A Simple Tool that Uncovers New Investments

Want to know one of the best ways to minimize the dangers of market volatility and build long-term wealth?

Consistently putting more money to work.

One way to do that is through dollar-cost averaging, a strategy that invests a set amount of money into the same stocks or funds on a regular schedule.

Another (slightly less scientific) way?

Buying a new investment — or investments — every week, every month, or at least every so often.

Of course, the real challenge is finding new opportunities… especially when prices have generally run up like they have over the last several years.

Enter the stock screen, which allows you to quickly sort through thousands of stocks trading on U.S. exchanges, not to mention the many thousands of additional shares trading on foreign exchanges.

Stock screens are a great way to uncover new, off-the-radar investment ideas that meet whatever specific criteria you’re looking for.

These filtering programs draw on databases of stored information, allowing you to search for investments based on predetermined factors. They’re both extremely useful and fun to play with.

In the old days, it took a proprietary system and either lots of tedious labor or a very powerful computer to perform a single stock screen.

Now, things are a lot different!

Sure, investment professionals still have access to programs and software that give them more information than most. But the Internet has brought screening to the masses, and many of the online tools are free as well as powerful.

For example, Finviz has a very good screener located here. Zacks has another good one here. Many brokerages also provide proprietary screening tools to their customers, too.

The more important part is knowing how to harness the power of these tools once you’ve found them.

Some sites offer a number of predefined searches to help get you started. But in my experience, the most interesting (and relevant) results are produced when you select the criteria yourself.

Let’s go through some basic items you might want to look for.

For starters, here are four fundamental items:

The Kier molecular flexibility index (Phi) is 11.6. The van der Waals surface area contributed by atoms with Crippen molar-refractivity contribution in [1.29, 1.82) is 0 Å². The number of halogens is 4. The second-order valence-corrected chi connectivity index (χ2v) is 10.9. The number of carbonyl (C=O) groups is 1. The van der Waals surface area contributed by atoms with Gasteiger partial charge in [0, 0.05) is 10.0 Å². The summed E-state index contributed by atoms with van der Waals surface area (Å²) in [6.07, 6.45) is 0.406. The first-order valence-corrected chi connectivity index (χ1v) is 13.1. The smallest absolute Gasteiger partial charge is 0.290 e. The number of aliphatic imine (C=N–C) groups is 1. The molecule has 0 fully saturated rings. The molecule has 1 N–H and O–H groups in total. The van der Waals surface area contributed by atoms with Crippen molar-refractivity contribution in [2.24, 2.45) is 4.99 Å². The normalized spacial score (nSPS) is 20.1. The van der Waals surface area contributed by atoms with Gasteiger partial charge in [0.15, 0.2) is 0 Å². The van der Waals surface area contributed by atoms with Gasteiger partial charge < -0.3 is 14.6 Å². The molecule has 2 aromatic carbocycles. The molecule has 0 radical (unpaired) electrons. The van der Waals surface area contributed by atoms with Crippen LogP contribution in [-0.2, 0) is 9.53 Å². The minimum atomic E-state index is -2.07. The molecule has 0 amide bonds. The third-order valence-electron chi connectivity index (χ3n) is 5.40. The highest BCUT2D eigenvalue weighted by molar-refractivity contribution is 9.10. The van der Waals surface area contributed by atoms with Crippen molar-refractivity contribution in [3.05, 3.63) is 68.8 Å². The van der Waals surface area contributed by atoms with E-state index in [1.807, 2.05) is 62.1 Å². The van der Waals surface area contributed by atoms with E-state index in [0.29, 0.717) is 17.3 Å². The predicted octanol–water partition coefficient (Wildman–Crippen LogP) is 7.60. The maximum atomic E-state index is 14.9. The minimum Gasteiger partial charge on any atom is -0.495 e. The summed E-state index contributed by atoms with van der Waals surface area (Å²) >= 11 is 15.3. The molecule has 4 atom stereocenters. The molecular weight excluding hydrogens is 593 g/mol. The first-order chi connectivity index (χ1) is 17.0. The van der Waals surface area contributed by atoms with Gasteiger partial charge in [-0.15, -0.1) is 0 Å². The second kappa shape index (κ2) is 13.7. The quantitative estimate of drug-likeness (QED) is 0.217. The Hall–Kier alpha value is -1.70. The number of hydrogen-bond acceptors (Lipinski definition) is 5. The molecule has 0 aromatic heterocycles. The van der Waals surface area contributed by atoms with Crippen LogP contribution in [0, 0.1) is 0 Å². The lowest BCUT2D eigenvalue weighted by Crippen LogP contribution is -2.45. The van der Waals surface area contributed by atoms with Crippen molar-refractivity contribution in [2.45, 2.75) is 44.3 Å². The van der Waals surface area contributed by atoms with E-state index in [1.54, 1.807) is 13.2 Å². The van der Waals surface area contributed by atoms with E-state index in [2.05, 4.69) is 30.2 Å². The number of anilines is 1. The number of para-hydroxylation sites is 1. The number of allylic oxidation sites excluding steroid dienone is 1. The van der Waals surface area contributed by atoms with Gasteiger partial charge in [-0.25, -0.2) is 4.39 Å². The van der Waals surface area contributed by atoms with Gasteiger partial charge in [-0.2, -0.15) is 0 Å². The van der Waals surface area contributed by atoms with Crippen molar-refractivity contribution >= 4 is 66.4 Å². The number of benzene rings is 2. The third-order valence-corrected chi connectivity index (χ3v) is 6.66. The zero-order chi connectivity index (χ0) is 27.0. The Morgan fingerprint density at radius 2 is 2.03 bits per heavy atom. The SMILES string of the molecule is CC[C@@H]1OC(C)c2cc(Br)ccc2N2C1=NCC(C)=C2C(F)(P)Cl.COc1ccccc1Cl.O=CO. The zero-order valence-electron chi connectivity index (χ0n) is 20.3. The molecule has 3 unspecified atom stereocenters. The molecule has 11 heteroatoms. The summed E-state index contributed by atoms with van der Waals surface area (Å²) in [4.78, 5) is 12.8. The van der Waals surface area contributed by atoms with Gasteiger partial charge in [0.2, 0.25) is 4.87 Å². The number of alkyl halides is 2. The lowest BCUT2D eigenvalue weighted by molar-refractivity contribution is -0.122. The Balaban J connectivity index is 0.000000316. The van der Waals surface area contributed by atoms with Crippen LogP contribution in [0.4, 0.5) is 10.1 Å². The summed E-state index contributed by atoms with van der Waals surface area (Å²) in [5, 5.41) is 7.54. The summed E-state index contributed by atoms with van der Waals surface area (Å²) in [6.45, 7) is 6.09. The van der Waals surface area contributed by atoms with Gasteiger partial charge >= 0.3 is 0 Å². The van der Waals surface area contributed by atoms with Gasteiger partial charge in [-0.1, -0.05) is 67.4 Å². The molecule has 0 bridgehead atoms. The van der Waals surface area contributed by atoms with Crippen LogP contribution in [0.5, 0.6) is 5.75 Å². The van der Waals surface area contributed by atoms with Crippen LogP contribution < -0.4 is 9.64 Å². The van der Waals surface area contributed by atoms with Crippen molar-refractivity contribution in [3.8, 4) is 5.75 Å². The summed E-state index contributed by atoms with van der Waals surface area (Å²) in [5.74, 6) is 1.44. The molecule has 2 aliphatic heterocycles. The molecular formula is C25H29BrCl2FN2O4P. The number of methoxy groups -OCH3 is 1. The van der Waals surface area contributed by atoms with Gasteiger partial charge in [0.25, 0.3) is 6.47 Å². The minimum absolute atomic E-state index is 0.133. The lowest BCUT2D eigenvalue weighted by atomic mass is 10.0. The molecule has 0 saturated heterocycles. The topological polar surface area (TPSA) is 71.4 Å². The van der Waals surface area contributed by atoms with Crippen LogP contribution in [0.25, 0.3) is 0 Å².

#1. A reasonable valuation — There may be no more important key to successful investing than buying at the right price. And while there are plenty of ways to define “value” there’s no simpler or more readily available measure than the price-to-earnings (P/E) ratio. The lower the number, the less money you’re paying for every penny the company earns.

#2. Great cash flow — Companies that bring in loads of cash are attractive. Simple, right? I often use free cash flow, which is the amount of money a company has after it pays all its normal costs of doing business (salaries, bills, capital expenditures, taxes, etc.).

#3. Low debt — You can use a company’s debt-to-equity ratio to tell you how much long-term debt it has. The higher the percentage, the more debt the company has.

If you’re very conservative, you can search for companies that have a total debt to total equity ratio under 20%. Heck, there are some companies out there that actually have ratios of zero, indicating no long-term debt at all!

#4. Solid profit margins — Simply put, this tells you how much of a company’s revenue becomes profit. It’s expressed in percentage terms… the bigger the number, the better!

If you’re after higher-growth companies, you might include — or substitute — other criteria.

For example, you could screen for firms that have posted five straight years of double-digit sales gains or that have doubled their profits in the last year.

And since I’m such a huge fan of dividends, I can’t help but mention three of my favorite criteria in that area —

above-average yields (as measured by a major index such as the S&P 500),

adequate dividend coverage from cash flows,

and strong dividend growth over a five-year period.

These are all good starting points, but I recommend adding additional qualifiers to get even more targeted lists.

For example, I often search within a particular sector, industry, company size, or region.

I then use those lists as a starting point for further research – digging deeper into the individual companies themselves. That means looking at everything from recent business developments to various stock charts.

My point is that stock screens shouldn’t be the sole step in your process. But they’re a great way to get interesting ideas with the kind of characteristics you want.

I encourage you to experiment and see what you discover on your own.

You can find investments that have strong momentum by specifying share prices that are at, or near, new highs.

Or, if you want to see what companies have confident managers, you can screen for large amounts of insider buying.

The possibilities are endless… the searches cost nothing… and the resulting information can prove very profitable.

To a richer life,

Nilus Mattive

Nilus Mattive
Editor, The Rich Life Roadmap

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